South Korean director Joon-ho Bung makes the transition to English language cinema with Snowpiercer, a dystopian sci-fi and the transition and resulting film is largely a success. The defining feature of Snowpiercer is that it is loaded, and I mean loaded, with social and political allegory impressively so for a blockbuster. It is partly that what keeps the film’s narrative chugging along and helps it to remain engaging. But here, have a brief plot summary:

It is the future, and it’s a little bit chilly. Thanks some climate change deniers and some mishap involving a chemical the Earth froze over and became inhabitable, think Frozen on an apocalyptic scale. Humanity is all but extinct, save for a train that runs infinitely around the world. The train has a troubled history that resulted in the last few carriages being reserved for an underclass that sit and wait (not work) in their own squalor while the people who got first dibs on the train ride in style. At the front is the mysterious creator of this super train, called Wilford. Among the other passengers – underclass and others – he is seen as an almost God-like figure. It has been 17 years since the Earth got cold (so cold that one dies after only a couple of minutes of exposure) and man named Curtis (played by Chris Evans, of Captain America fame) decides to lead a revolt through the train.

The defining feature of Snowpiercer is that is loaded with social and political allegory impressively so for a blockbuster

Like all good sci-fi films, Snowpiercer is packed with great concepts that ultimately reflect more contemporary problems, albeit in an abstract way. The frozen Earth, the infinite train hurtling towards an uncertain future, the social segregation, representations of history and many more are all little parts that add up to a great and satisfying whole. I’d like to note one amazing scene in particular, perhaps the biggest violent clash of the film which takes place in the dark and it is pulled of spectacularly, yet still remains rooted in character. Take note Robocop (2014). This clash takes place roughly in the middle of the film and without giving too much away, the film does a good job of punctuating the film with action scenes, making the whole thing move along at a jolly pace. The acting parts (done by actors) also add up to something greater, of course we have Chris Evans and Tilda Swinton who play their parts pretty well and both offer something different. There are also people like John Hurt, who helps add art house gravitas to the film, due to his 1984 and V for Vendetta connections, and…well I won’t spoil who plays Wilford.

Tilda Swinton in Snowpiercer, delivering a speech about how ungrateful the underclass rebels are.
Tilda Swinton in Snowpiercer, delivering a speech about how ungrateful the underclass rebels are.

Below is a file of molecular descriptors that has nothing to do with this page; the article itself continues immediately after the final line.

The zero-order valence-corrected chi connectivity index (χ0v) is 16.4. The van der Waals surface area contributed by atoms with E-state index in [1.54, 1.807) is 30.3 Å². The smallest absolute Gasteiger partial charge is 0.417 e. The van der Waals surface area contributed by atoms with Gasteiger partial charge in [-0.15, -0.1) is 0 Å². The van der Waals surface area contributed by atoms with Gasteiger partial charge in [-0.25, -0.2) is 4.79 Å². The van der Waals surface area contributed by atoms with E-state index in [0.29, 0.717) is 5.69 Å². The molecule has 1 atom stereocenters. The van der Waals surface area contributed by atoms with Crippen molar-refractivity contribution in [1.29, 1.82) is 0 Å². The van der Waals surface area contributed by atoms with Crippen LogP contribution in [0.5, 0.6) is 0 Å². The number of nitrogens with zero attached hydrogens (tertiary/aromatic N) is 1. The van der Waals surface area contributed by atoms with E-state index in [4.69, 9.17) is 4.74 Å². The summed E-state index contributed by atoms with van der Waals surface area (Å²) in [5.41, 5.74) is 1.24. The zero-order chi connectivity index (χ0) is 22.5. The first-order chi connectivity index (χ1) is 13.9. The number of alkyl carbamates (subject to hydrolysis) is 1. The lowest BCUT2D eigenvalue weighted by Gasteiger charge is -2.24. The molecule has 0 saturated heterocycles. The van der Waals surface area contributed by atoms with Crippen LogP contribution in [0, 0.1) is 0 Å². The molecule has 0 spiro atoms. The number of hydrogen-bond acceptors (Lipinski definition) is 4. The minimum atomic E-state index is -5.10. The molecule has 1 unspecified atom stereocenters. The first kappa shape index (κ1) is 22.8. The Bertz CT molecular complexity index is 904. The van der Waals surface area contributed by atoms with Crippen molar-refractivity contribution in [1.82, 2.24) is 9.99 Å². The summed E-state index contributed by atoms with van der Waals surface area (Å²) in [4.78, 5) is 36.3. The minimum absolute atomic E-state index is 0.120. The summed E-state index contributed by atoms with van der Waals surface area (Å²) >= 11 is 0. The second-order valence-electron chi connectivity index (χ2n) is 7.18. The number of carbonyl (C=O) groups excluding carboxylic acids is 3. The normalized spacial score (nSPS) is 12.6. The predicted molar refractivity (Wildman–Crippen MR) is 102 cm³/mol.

As blockbusters go, it is very impressively constructed and well thought out. The socio-politcal edge mostly works and really comes into its own during the final act of the film. It begs the ultimate question for apocalyptic dystopias: “Is humanity even worth preserving?” portentous I know, and perhaps not to make the audience too sad it leaves the answer a resounding “maybe”.

The train however acts as a condensed metaphor for these questions of humanity, social segregation, and economics. The conclusion and justification offered by Wilford is that “everyone has their place” and Tilda Swinton’s character (who is brilliant for every second she is on screen) says that a “shoe remains a shoe”. Basically, they argue that the train can only survive – and by extension humanity – if everyone has a place. The poor – who are fed junk – stay at the back in squalid conditions and the affluent drink cocktails and eat proper food. The rich seemingly live in a paradise and it is Curtis’ mission to “take the engine” as that is how all previous revolutions failed, thus turning his revolution into a politically charged one by subverting the class system. In real world terms, the film is attacking modern day capitalism and the severe inequality and alienation that arise from it and its apparently “natural” tenants. Additionally, there are obvious parallels to Dante’s The Divine Comedy and journey from Inferno, Purgatorio and Paradiso. So hopefully I have realigned the film in a way you can at least get a glimpse of how it differs to modern CGI blockbusters. Make no mistake, it still is a CGI blockbuster, but it arrives there from much more intelligent groundwork and execution.

..they argue that the train can only survive – and by extension humanity – if everyone has a place.

Not that it is without problems; the most glaringly obvious flaw with Snowpiercer is that it considers logic to be, at the very least, unimportant. This can probably be explained because of time constraints in the film, but some of the common criticisms levelled at Snowpiercer are things like: “How do they get meat, where are the cows and chickens? We never see the carriage they are on!” but they never really detract from the core enjoyment of the film because to explain those things would weigh it down and ruin the pretty solid pacing. For some people though, these logical inconsistencies may turn one against the film.